This trait was highlighted in the television series “The Dog Whisperer” with Cesar Millan. During each show Cesar revealed how dogs understand many of the words we use, and especially the tone of our voices, body posture and emotional state. It was not magic to understand how dogs can look deep into their owner’s eyes and quickly determine what they are thinking or feeling, it was basic behavioral science.

This explains why some breeds can become strong and capable support animals. They notice and compensate for areas their owner may miss in their sensory environment. Trained Emotional Support Animals (ESA’s) can provide significant comfort for their owners who may feel overwhelmed by stress or trauma.

Should you go out and get a pet during a lock down? Experts say no.

It is important to research what your lifestyle was before sheltering in place to figure out if pet ownership fits your schedule and budget. Different personalities attach through different types of pets, so if thinking about adding a pet to your home, do your research first. Tropical fish are relaxing and do not have to be walked several times per day. Parrots can learn clever phrases but will not chew up your shoes and earning the purr of a cat is one of the simple joys in life.

Dogs are the most popular pet, (46.3 million American’s have a dog while 38.9 million households’ own cats according to the American Pet Products Association).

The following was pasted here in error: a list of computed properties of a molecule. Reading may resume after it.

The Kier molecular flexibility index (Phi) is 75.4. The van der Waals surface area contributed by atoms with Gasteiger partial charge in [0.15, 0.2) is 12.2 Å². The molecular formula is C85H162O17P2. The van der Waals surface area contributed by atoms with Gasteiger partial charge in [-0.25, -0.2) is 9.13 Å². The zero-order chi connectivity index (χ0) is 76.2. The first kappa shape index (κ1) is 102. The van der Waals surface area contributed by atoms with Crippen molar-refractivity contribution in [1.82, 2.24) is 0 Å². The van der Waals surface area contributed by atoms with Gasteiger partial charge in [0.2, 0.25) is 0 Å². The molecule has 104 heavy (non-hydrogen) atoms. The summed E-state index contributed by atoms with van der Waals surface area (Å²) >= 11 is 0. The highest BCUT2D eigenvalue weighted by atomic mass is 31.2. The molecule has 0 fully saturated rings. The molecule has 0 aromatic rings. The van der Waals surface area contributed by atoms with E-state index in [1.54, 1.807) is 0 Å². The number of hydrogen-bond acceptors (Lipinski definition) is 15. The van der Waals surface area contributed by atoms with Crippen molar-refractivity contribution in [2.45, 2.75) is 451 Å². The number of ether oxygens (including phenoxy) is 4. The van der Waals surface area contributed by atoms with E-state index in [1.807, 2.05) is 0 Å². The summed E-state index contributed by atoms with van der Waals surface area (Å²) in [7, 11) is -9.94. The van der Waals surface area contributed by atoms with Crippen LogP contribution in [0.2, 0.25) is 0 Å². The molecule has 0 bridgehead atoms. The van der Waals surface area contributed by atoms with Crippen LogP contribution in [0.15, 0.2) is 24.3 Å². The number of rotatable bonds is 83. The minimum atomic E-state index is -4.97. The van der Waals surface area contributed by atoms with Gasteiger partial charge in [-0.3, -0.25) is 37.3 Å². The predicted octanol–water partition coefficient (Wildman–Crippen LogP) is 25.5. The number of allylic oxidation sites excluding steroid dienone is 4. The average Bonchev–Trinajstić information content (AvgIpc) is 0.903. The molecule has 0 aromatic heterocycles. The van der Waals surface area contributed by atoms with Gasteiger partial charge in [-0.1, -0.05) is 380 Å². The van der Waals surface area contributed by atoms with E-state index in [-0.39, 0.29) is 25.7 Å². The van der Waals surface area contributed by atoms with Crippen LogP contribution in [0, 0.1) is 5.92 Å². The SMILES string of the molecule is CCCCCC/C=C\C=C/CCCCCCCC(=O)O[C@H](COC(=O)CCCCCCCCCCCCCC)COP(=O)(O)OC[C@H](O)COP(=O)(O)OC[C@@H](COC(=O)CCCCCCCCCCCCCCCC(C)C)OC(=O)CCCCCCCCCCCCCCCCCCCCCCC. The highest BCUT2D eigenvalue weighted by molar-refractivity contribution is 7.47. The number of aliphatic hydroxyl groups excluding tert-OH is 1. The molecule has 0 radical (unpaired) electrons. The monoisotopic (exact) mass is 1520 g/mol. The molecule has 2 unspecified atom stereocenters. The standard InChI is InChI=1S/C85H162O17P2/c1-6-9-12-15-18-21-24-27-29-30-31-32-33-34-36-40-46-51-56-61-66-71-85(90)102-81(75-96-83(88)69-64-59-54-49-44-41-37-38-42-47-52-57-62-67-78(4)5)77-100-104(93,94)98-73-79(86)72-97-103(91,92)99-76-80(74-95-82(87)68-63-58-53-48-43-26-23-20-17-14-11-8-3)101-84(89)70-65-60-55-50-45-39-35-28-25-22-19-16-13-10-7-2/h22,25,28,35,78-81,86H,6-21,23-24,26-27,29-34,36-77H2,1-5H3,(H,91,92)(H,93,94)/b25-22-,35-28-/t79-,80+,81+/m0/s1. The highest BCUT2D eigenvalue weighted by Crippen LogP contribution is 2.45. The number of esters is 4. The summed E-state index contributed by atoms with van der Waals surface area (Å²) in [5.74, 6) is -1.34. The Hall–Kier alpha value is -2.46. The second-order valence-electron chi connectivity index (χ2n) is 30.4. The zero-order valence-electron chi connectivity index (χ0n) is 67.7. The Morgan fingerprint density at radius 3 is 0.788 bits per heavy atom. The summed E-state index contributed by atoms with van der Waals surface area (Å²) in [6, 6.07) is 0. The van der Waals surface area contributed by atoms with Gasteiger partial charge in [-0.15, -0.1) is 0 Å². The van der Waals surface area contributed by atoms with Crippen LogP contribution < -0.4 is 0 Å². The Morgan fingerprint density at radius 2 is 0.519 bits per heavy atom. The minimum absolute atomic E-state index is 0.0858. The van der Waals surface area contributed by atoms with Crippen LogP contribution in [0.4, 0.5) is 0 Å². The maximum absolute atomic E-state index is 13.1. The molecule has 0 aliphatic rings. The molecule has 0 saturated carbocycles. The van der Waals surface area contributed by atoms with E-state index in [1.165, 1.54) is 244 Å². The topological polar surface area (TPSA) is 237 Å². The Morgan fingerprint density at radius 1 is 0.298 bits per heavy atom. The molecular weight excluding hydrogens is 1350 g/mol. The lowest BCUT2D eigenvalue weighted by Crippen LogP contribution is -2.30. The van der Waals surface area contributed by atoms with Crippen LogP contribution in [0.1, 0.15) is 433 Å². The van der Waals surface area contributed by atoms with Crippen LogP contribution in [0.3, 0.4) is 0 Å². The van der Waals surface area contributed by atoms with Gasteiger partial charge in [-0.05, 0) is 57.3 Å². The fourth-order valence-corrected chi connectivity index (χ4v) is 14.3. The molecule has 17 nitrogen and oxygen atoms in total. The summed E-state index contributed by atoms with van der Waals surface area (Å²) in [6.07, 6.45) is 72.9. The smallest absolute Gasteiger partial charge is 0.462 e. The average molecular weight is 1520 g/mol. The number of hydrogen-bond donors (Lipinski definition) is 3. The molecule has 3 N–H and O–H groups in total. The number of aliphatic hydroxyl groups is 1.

Someone you know owns a pet and can help you with the data you need to make a wise decision, so call them. Ask the hard questions. Gathering information on the type of pet you are considering before you move forward will give you understanding of all the responsibility involved and avoid disappointment from the pain of regret. Never purchase a pet for a child as a gift.

Talk to other members of your household and agree on the qualities you want in a pet and those you would prefer to avoid. In the case of dogs, there are dozens of breeds or mixed breeds, each offering a different blend of personality traits that may fit your home. The closer the fit, the greater the support.

Here is a list of questions to consider:

  • Do you want an active dog or one that does not need a lot of exercise?
  • Who will look after the dog?
  • How much time will the dog spend alone each day?
  • Are your children responsible enough to care for a dog?
  • Do you intend to hire a dog walker or take the animal to doggie daycare?
  • How big is your living space?
  • Does your landlord allow pets, and if so what size?
  • Do you have enough room for a large breed?
  • Do you live with young children or someone frail or disabled who would do better with a small or gentle breed?
  • How much shedding can you tolerate?
  • Do you want a puppy that needs training and housebreaking or a full-grown dog that is already trained?